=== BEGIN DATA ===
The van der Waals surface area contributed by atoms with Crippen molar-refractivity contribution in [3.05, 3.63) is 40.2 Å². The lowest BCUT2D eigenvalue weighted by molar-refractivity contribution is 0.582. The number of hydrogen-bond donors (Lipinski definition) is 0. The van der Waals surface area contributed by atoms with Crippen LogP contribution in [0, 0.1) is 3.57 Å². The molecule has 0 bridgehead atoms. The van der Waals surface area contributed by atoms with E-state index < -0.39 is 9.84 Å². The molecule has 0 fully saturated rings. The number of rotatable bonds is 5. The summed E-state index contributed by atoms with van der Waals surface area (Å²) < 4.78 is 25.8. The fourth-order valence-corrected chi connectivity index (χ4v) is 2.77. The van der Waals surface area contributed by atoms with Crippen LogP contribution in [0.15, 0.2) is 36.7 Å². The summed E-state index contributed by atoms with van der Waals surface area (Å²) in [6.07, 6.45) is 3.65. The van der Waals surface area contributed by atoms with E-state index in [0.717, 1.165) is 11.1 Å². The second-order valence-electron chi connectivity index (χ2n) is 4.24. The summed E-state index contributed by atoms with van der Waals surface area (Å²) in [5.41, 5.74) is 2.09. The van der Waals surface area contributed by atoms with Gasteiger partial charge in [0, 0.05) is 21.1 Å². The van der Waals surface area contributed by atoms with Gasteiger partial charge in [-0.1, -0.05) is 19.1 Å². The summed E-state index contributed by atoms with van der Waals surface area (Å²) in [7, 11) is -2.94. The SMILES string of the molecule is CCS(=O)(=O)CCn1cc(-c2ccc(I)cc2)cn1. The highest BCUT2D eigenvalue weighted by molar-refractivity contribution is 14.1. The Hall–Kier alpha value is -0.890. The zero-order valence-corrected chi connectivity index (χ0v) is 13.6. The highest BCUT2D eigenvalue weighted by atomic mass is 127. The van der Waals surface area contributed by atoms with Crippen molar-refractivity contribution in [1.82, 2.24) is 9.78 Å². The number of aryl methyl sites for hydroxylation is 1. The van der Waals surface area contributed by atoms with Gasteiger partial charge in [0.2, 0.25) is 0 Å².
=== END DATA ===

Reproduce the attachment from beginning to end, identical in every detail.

The van der Waals surface area contributed by atoms with Crippen molar-refractivity contribution in [3.05, 3.63) is 40.2 Å². The lowest BCUT2D eigenvalue weighted by molar-refractivity contribution is 0.582. The number of hydrogen-bond donors (Lipinski definition) is 0. The van der Waals surface area contributed by atoms with Crippen LogP contribution in [0, 0.1) is 3.57 Å². The molecule has 0 bridgehead atoms. The van der Waals surface area contributed by atoms with E-state index < -0.39 is 9.84 Å². The molecule has 0 fully saturated rings. The number of rotatable bonds is 5. The summed E-state index contributed by atoms with van der Waals surface area (Å²) < 4.78 is 25.8. The fourth-order valence-corrected chi connectivity index (χ4v) is 2.77. The van der Waals surface area contributed by atoms with Crippen LogP contribution in [0.15, 0.2) is 36.7 Å². The summed E-state index contributed by atoms with van der Waals surface area (Å²) in [6.07, 6.45) is 3.65. The van der Waals surface area contributed by atoms with E-state index in [0.717, 1.165) is 11.1 Å². The second-order valence-electron chi connectivity index (χ2n) is 4.24. The summed E-state index contributed by atoms with van der Waals surface area (Å²) in [5.41, 5.74) is 2.09. The van der Waals surface area contributed by atoms with Gasteiger partial charge in [0, 0.05) is 21.1 Å². The van der Waals surface area contributed by atoms with Gasteiger partial charge in [-0.1, -0.05) is 19.1 Å². The summed E-state index contributed by atoms with van der Waals surface area (Å²) in [7, 11) is -2.94. The SMILES string of the molecule is CCS(=O)(=O)CCn1cc(-c2ccc(I)cc2)cn1. The highest BCUT2D eigenvalue weighted by molar-refractivity contribution is 14.1. The Hall–Kier alpha value is -0.890. The zero-order valence-corrected chi connectivity index (χ0v) is 13.6. The highest BCUT2D eigenvalue weighted by atomic mass is 127. The van der Waals surface area contributed by atoms with Crippen molar-refractivity contribution in [1.82, 2.24) is 9.78 Å². The number of aryl methyl sites for hydroxylation is 1. The van der Waals surface area contributed by atoms with Gasteiger partial charge in [0.2, 0.25) is 0 Å².